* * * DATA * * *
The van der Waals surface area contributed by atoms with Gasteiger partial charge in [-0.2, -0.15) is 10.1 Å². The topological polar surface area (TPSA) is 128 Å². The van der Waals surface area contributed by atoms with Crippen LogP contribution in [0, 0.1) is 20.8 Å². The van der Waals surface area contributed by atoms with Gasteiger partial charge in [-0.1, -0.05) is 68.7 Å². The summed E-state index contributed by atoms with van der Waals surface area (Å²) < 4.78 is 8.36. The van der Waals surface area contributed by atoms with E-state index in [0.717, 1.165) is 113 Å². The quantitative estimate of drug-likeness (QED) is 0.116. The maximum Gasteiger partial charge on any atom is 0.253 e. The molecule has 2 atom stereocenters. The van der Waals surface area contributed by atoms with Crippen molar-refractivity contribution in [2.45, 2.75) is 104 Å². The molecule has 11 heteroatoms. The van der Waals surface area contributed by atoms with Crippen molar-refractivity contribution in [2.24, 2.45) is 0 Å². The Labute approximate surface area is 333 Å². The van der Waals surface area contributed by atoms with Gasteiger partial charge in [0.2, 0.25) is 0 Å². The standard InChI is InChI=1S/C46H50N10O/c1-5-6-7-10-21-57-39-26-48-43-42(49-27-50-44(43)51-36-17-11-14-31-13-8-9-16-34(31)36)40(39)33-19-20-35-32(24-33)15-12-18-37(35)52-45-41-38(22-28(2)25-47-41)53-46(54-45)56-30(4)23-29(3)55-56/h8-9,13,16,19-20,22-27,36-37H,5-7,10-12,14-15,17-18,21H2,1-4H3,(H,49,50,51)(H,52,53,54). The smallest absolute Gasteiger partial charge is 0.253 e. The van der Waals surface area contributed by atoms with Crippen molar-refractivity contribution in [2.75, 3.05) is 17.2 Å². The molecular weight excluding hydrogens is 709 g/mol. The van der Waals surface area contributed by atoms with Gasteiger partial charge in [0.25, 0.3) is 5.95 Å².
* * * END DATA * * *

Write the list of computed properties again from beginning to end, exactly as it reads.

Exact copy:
The van der Waals surface area contributed by atoms with Gasteiger partial charge in [-0.2, -0.15) is 10.1 Å². The topological polar surface area (TPSA) is 128 Å². The van der Waals surface area contributed by atoms with Crippen LogP contribution in [0, 0.1) is 20.8 Å². The van der Waals surface area contributed by atoms with Gasteiger partial charge in [-0.1, -0.05) is 68.7 Å². The summed E-state index contributed by atoms with van der Waals surface area (Å²) < 4.78 is 8.36. The van der Waals surface area contributed by atoms with E-state index in [0.717, 1.165) is 113 Å². The quantitative estimate of drug-likeness (QED) is 0.116. The maximum Gasteiger partial charge on any atom is 0.253 e. The molecule has 2 atom stereocenters. The van der Waals surface area contributed by atoms with Crippen molar-refractivity contribution in [2.45, 2.75) is 104 Å². The molecule has 11 heteroatoms. The van der Waals surface area contributed by atoms with Crippen molar-refractivity contribution in [2.24, 2.45) is 0 Å². The Labute approximate surface area is 333 Å². The van der Waals surface area contributed by atoms with Gasteiger partial charge in [0.2, 0.25) is 0 Å². The standard InChI is InChI=1S/C46H50N10O/c1-5-6-7-10-21-57-39-26-48-43-42(49-27-50-44(43)51-36-17-11-14-31-13-8-9-16-34(31)36)40(39)33-19-20-35-32(24-33)15-12-18-37(35)52-45-41-38(22-28(2)25-47-41)53-46(54-45)56-30(4)23-29(3)55-56/h8-9,13,16,19-20,22-27,36-37H,5-7,10-12,14-15,17-18,21H2,1-4H3,(H,49,50,51)(H,52,53,54). The smallest absolute Gasteiger partial charge is 0.253 e. The van der Waals surface area contributed by atoms with Crippen molar-refractivity contribution in [2.75, 3.05) is 17.2 Å². The molecular weight excluding hydrogens is 709 g/mol. The van der Waals surface area contributed by atoms with Gasteiger partial charge in [0.25, 0.3) is 5.95 Å².